Illya Sumanto, founder/ managing director
Empathy For Youth Academy
HundrED shortlisted this innovation
Why did you create this innovation?
Despite the urgency of its necessity in our deeply wounded & highly competitive world, the teaching of empathy is limited in schools and at home. In the multicultural & multi-religious Malaysia in particular where talking about emotion is not a norm, vulnerable communication of the heart that fosters empathy among diverse peoples of the nation needs to be championed and nurtured in the young.
How does your innovation work in practice?
Based on our research study and experience as EQ practitioners, we have formulated two learning phases to help foster empathic intelligence in young people. The first phase is taught through the learning of emotional literacy where our students are guided into recognising, processing, and sharing their feelings to independently resolve their inner and outer conflicts. Meanwhile, the second phase aims to help young people generate critical thinking to rationalise into empathy through the discourse on critical issues such as race, sexuality, and extremism.
For parents on the other hand, we teach them our empathic communication strategy to help them connect deeper with their kids.
Due to the pandemic, our programs are mostly conducted online. The sessions are intimate, with not more than 15 students per cohort. Major components of the class instructions to engage the students with the learning are talking circles, mindfulness, storytelling, therapeutic art, and creative writing.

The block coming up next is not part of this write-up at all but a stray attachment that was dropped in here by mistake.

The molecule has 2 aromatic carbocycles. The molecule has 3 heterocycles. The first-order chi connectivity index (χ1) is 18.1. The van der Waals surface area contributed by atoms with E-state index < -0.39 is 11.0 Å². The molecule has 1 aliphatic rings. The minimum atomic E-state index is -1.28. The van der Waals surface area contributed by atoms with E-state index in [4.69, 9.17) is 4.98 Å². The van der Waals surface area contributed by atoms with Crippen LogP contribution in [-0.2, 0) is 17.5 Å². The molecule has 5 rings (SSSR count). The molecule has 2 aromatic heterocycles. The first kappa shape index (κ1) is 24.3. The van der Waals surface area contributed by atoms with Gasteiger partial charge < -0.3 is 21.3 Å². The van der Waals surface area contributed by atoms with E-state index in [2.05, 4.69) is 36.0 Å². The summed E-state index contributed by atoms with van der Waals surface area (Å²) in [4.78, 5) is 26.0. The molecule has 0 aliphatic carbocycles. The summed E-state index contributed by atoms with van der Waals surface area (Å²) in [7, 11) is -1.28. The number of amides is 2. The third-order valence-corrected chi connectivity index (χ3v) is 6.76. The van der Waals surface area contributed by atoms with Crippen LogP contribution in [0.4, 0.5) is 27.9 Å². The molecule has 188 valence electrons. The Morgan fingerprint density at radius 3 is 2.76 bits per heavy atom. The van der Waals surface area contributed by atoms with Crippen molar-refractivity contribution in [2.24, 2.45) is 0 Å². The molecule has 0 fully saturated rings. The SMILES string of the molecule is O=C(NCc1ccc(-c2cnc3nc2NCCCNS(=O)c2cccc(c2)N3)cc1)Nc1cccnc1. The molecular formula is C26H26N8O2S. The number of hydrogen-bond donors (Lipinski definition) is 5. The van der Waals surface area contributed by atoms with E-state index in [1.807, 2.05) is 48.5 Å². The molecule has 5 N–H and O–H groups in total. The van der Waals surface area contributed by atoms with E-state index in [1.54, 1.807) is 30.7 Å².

How has it been spreading?
Apart from Malaysia, we have guided youth from Indonesia, Singapore, China, Senegal, the US, and Puerto Rico. Within the past year, we received three grants from different organisations in Malaysia, including the city council of Petaling Jaya in the Selangor state to conduct classes for children in shelter homes. However, this has especially been challenging since the access to online learning for the less privileged is still a major issue in the country.
As part of our applied empathy project, we created an inter-generational/cultural interview series, where our students discuss emotions with professionals from different fields.
We are now actively sharing our empathic communication curriculum to parents, caregivers, and teachers, to cultivate deeper connection with young people.
If I want to try it, what should I do?
Based on our findings, it would be almost ineffective to try to teach empathy without the initial learning of self-empathy. Thus, it is pivotal for you to first help young people become aware of their emotions, identity, concerns, & experiences with oppression.The process of teaching empathy requires a lot of empathic listening & the mirroring of empathy by the facilitators. Get in touch with us!